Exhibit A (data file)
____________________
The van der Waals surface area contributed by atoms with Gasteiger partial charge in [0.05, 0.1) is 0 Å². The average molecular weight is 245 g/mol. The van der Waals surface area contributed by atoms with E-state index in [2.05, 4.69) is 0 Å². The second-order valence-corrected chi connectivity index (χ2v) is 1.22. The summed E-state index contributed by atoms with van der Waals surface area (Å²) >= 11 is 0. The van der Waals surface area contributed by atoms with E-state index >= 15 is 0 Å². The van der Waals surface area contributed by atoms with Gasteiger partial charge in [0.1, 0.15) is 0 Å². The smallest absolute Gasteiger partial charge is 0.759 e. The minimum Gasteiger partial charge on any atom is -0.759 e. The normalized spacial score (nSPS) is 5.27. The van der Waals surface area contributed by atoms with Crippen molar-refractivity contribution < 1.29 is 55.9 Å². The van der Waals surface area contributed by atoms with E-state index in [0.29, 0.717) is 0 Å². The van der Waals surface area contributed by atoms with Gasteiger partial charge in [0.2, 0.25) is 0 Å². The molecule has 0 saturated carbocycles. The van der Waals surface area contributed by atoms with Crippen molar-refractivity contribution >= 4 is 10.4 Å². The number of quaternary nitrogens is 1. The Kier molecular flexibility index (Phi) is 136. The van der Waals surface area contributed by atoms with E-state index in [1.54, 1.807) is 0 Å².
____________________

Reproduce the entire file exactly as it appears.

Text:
The van der Waals surface area contributed by atoms with Gasteiger partial charge in [0.05, 0.1) is 0 Å². The average molecular weight is 245 g/mol. The van der Waals surface area contributed by atoms with E-state index in [2.05, 4.69) is 0 Å². The second-order valence-corrected chi connectivity index (χ2v) is 1.22. The summed E-state index contributed by atoms with van der Waals surface area (Å²) >= 11 is 0. The van der Waals surface area contributed by atoms with E-state index >= 15 is 0 Å². The van der Waals surface area contributed by atoms with Gasteiger partial charge in [0.1, 0.15) is 0 Å². The smallest absolute Gasteiger partial charge is 0.759 e. The minimum Gasteiger partial charge on any atom is -0.759 e. The normalized spacial score (nSPS) is 5.27. The van der Waals surface area contributed by atoms with Crippen molar-refractivity contribution < 1.29 is 55.9 Å². The van der Waals surface area contributed by atoms with E-state index in [0.29, 0.717) is 0 Å². The van der Waals surface area contributed by atoms with Gasteiger partial charge in [0.2, 0.25) is 0 Å². The molecule has 0 saturated carbocycles. The van der Waals surface area contributed by atoms with Crippen molar-refractivity contribution >= 4 is 10.4 Å². The number of quaternary nitrogens is 1. The Kier molecular flexibility index (Phi) is 136. The van der Waals surface area contributed by atoms with E-state index in [1.54, 1.807) is 0 Å².